I sit here alone, in my early-morning kitchen, reading Rilke writing to Kappus about solitude and dead-end jobs and the elusive beauty of Rome, and I am wondering about all of those questions he asked his young correspondent. The second half of letter 6 is filled with questions, but were they rhetorical or did he want an answer? He did truly seem to want to read more of Kappus's poetry, and now I am feeling, in these two letters, that Rilke had suddenly become more invested in this correspondence. He was not writing only because Kappus required an answer, but because he himself needed to share what he was experiencing.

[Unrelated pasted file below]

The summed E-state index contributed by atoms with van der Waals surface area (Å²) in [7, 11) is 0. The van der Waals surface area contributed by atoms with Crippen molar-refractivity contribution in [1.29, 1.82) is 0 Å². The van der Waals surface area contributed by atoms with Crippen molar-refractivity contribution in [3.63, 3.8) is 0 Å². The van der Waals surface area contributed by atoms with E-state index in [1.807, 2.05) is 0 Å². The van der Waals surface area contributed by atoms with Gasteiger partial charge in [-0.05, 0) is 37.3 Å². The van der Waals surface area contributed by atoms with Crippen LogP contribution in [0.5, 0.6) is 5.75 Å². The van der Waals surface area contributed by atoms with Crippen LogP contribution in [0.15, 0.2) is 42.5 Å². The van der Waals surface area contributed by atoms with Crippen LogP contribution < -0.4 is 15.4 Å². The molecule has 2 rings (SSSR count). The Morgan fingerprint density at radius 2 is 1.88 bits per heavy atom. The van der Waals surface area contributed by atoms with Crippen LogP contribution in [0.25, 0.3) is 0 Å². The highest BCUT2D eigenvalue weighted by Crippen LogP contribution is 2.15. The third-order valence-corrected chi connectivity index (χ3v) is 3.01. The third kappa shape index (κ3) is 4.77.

The description, in letter 5, of his uneasiness in Rome, how "one learns slowly to recognize the very few things in which the eternal endures that one can love," felt extraordinarily close to my own relationship with certain poets--Milton, Donne. But it did not seem at all relevant to my own experience in Rome, which was far more like being swept into a mad love affair with a glorious stranger. Then again, I am a gawky provincial, and Rilke--emphatically--was not.
What were your reactions to these letters? I am curious, in particular, about letter 6, in which Rilke talks about solitude and our general entrapment in "paltry" jobs and preoccupations. Did that ring true to you?